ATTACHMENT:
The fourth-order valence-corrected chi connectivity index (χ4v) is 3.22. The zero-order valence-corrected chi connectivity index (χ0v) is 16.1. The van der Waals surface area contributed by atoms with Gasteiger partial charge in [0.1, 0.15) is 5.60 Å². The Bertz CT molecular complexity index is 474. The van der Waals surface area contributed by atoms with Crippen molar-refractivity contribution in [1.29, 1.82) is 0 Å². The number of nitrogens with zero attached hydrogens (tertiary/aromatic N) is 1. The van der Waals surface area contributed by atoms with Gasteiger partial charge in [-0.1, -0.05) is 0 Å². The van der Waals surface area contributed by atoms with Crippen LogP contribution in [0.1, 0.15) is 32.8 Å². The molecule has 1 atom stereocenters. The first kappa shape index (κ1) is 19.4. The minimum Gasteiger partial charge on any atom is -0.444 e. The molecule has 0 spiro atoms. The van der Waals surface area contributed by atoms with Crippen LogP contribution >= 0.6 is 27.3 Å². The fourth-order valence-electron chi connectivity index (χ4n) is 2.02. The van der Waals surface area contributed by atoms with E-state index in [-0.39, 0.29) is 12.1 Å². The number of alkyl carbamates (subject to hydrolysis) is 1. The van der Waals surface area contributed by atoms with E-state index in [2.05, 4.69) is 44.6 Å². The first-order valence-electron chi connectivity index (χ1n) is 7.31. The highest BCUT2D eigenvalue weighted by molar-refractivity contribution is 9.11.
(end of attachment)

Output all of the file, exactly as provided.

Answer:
The fourth-order valence-corrected chi connectivity index (χ4v) is 3.22. The zero-order valence-corrected chi connectivity index (χ0v) is 16.1. The van der Waals surface area contributed by atoms with Gasteiger partial charge in [0.1, 0.15) is 5.60 Å². The Bertz CT molecular complexity index is 474. The van der Waals surface area contributed by atoms with Crippen molar-refractivity contribution in [1.29, 1.82) is 0 Å². The number of nitrogens with zero attached hydrogens (tertiary/aromatic N) is 1. The van der Waals surface area contributed by atoms with Gasteiger partial charge in [-0.1, -0.05) is 0 Å². The van der Waals surface area contributed by atoms with Crippen LogP contribution in [0.1, 0.15) is 32.8 Å². The molecule has 1 atom stereocenters. The first kappa shape index (κ1) is 19.4. The minimum Gasteiger partial charge on any atom is -0.444 e. The molecule has 0 spiro atoms. The van der Waals surface area contributed by atoms with Crippen LogP contribution >= 0.6 is 27.3 Å². The fourth-order valence-electron chi connectivity index (χ4n) is 2.02. The van der Waals surface area contributed by atoms with E-state index in [-0.39, 0.29) is 12.1 Å². The number of alkyl carbamates (subject to hydrolysis) is 1. The van der Waals surface area contributed by atoms with E-state index in [2.05, 4.69) is 44.6 Å². The first-order valence-electron chi connectivity index (χ1n) is 7.31. The highest BCUT2D eigenvalue weighted by molar-refractivity contribution is 9.11.